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Casella, Eric Sensing the growth of oak trees from an eight-year TLS survey period Poster
Eric Casella1, Pasi Raumonen2 and Markku Åkerblom2
(1) Centre for Sustainable Forestry and Climate Change, Forest Research Agency of the Forestry Commission, Farnham, GU10 4LH, UK(2) Mathematics, Tampere University, FI-33014 Tampere University, Finland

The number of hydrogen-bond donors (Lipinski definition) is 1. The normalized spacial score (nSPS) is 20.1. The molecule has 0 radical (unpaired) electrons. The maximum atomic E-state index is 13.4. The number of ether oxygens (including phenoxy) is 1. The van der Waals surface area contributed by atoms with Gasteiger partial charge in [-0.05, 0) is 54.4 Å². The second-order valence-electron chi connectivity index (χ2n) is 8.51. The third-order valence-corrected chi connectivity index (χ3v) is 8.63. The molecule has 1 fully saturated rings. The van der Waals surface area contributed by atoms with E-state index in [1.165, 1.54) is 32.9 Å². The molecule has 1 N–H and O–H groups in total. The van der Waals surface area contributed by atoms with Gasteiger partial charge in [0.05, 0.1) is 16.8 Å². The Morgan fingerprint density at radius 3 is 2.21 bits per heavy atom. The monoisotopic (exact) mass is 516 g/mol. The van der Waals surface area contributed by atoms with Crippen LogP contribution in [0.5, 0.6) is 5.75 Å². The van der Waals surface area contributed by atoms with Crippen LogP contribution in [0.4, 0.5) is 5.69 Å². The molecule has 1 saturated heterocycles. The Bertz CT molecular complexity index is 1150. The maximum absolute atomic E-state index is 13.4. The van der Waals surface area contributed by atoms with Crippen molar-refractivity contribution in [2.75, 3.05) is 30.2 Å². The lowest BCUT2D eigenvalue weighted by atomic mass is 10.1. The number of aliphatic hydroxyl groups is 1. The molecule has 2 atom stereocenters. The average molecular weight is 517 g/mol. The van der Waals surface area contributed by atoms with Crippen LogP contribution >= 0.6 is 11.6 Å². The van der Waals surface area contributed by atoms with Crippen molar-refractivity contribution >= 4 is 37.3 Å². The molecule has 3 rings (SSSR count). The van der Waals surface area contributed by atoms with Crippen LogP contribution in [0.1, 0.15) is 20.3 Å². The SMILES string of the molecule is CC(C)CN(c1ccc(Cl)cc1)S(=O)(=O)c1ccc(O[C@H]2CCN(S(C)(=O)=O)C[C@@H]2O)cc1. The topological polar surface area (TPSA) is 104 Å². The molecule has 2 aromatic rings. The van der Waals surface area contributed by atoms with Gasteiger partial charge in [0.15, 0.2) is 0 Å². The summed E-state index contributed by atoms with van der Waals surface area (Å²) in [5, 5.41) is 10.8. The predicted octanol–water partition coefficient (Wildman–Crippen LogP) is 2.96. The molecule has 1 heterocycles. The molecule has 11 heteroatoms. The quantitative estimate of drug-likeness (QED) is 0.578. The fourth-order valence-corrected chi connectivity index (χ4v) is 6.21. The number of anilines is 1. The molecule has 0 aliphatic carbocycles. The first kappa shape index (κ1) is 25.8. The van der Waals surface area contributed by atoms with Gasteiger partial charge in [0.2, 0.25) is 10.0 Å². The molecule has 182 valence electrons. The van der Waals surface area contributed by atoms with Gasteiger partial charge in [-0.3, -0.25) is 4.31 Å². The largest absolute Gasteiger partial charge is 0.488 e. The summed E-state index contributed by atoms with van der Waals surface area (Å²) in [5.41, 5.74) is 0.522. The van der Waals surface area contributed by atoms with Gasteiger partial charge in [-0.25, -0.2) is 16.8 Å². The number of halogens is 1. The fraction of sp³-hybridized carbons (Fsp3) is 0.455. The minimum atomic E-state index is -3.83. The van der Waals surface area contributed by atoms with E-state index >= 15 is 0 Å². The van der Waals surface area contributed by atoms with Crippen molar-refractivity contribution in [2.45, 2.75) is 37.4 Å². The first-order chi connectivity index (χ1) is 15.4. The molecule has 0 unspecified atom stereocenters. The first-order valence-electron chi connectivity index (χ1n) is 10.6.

Terrestrial laser scanners (TLS) have been demonstrated to be reliable for non-destructive and accurate measurements of the above ground volume (AGV) and biomass (ABG) of trees. A novel and automated processing chain for extracting tree metrics from TLS data has been applied in this study to detect changes in AGV and AGB of 80-year-old English oak trees during an eight year survey. This analysis was based on data recorded by a Leica HDS-6100 during winters of 2012-19. Eight trees were recorded over time from nine scan positions across a 15 m radius plot at a TLS sampling resolution of 0.018°. Prior to scanning, the stem diameter at breast height (DBH) of each tree was measured and its position marked with a highly reflective plastic band. The 3D geometry of the scanned trees was reconstructed and stratified into lower stem (Ls) and branch (B) sections. TLS inferred AGBs were derived from these volume estimates and nominal specific gravity. Site-specific empirical relationships, developed from 20 harvested trees and explaining AGBs as a function of DBH, were used for data comparison. The volume of Ls was found to increase consistently in all trees (r²>0.9, p<0.01) at a rate ranging from about 5 (for supressed trees) to 30 l per year (for dominant trees) ca. 3-17 kg of dry mass per year. By contrast, the B section showed contrasting patterns with negative, nil and positive rates ranging from about -4 to 50 l per year. This demonstrates the contribution of the canopy to the non-leaf litter production.